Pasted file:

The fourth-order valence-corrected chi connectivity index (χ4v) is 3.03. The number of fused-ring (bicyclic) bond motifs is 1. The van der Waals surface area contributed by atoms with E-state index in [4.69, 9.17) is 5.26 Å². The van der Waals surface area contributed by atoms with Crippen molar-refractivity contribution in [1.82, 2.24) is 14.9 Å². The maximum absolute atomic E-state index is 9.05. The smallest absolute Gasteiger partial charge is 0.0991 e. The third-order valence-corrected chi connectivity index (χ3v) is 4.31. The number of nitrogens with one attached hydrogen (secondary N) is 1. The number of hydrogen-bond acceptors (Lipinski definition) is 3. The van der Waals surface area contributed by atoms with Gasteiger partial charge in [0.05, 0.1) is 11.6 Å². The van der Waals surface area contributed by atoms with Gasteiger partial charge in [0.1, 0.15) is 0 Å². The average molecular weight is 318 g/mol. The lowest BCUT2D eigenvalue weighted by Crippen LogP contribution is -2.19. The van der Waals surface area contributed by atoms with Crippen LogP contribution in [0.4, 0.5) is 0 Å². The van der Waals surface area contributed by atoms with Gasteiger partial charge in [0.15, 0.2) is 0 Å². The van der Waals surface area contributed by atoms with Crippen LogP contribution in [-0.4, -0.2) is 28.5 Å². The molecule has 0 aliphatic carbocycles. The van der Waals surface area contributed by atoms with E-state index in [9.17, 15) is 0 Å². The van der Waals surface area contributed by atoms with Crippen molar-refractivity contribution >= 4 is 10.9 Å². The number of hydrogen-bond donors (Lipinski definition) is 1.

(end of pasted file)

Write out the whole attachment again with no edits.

The fourth-order valence-corrected chi connectivity index (χ4v) is 3.03. The number of fused-ring (bicyclic) bond motifs is 1. The van der Waals surface area contributed by atoms with E-state index in [4.69, 9.17) is 5.26 Å². The van der Waals surface area contributed by atoms with Crippen molar-refractivity contribution in [1.82, 2.24) is 14.9 Å². The maximum absolute atomic E-state index is 9.05. The smallest absolute Gasteiger partial charge is 0.0991 e. The third-order valence-corrected chi connectivity index (χ3v) is 4.31. The number of nitrogens with one attached hydrogen (secondary N) is 1. The number of hydrogen-bond acceptors (Lipinski definition) is 3. The van der Waals surface area contributed by atoms with Gasteiger partial charge in [0.05, 0.1) is 11.6 Å². The van der Waals surface area contributed by atoms with Gasteiger partial charge in [0.1, 0.15) is 0 Å². The average molecular weight is 318 g/mol. The lowest BCUT2D eigenvalue weighted by Crippen LogP contribution is -2.19. The van der Waals surface area contributed by atoms with Crippen LogP contribution in [0.4, 0.5) is 0 Å². The van der Waals surface area contributed by atoms with Gasteiger partial charge in [0.15, 0.2) is 0 Å². The van der Waals surface area contributed by atoms with Crippen LogP contribution in [-0.4, -0.2) is 28.5 Å². The molecule has 0 aliphatic carbocycles. The van der Waals surface area contributed by atoms with E-state index in [9.17, 15) is 0 Å². The van der Waals surface area contributed by atoms with Crippen molar-refractivity contribution >= 4 is 10.9 Å². The number of hydrogen-bond donors (Lipinski definition) is 1.